The Myth of ‘Best In The World’ - by Sharon Begley
In international comparisons of health care, the infant mortality rate is a crucial indicator of a nation's standing, and the United States' position at No. 28, with seven per 1,000 live births—worse than Portugal, Greece, the Czech Republic, Northern Ireland and 23 other nations not exactly known for cutting-edge medical science—is a tragedy and an embarrassment. Much of the blame for this abysmal showing, however, goes to socioeconomic factors: poor, uninsured women failing to get prenatal care or engaging in behaviors (smoking, using illegal drugs, becoming pregnant as a teen) that put fetuses' and babies' lives at risk. You can look at 28th place and say, yes, it's terrible, but it doesn't apply to my part of the health-care system—the one for the non-poor insured.Only 55 percent of U.S. patients get treatments that scientific studies show to work, such as beta blockers for heart disease, found a 2003 study in The New England Journal of Medicine. One reason is that when insurance is tied to employment, you may have to switch doctors when you change jobs. In the past three years, says Karen Davis, president of the Commonwealth Fund, 32 percent of Americans have had to switch doctors.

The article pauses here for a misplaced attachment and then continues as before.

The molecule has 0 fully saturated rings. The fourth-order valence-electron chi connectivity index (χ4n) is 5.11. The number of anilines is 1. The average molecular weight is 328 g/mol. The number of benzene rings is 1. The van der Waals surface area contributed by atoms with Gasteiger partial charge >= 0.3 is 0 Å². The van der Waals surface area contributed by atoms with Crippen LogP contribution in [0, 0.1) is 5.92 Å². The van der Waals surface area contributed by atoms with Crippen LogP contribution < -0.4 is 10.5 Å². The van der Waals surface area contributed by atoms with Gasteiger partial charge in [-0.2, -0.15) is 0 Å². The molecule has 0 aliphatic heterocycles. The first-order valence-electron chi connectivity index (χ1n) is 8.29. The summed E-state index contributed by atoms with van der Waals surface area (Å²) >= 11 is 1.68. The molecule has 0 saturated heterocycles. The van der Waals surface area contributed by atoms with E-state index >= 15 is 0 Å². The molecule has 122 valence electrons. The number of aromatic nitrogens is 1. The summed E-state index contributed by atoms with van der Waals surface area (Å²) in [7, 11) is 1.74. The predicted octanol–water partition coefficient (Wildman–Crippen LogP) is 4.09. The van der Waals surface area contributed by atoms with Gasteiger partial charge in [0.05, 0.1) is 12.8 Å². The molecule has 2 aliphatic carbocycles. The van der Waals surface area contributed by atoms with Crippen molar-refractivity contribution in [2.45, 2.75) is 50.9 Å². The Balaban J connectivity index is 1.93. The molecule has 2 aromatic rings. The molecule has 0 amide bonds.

Other data, too, belie the "best in the world" mantra. The five-year survival rate for cervical cancer? Worse than in Italy, Ireland, Germany and others, finds the OECD. The survival rate for breast cancer? You'd do better in Switzerland, Norway, Britain and others. Asthma mortality? Twice the rate of Germany's or Sweden's. Some of the U.S. numbers are dragged down by the uninsured; they are twice as likely to have advanced cancer when they first see a doctor than are people with insurance, notes oncologist Elmer Huerta of Washington Hospital Center, president of the American Cancer Society. But the numbers of uninsured are too low to fully explain the poor U.S. showing. It isn't realistic to expect America to be the best in every measure of medical quality. And none of this tells us how to reform the U.S. system. But it does say the "best in the world" is misguided medical chauvinism that should not block attempts at reform.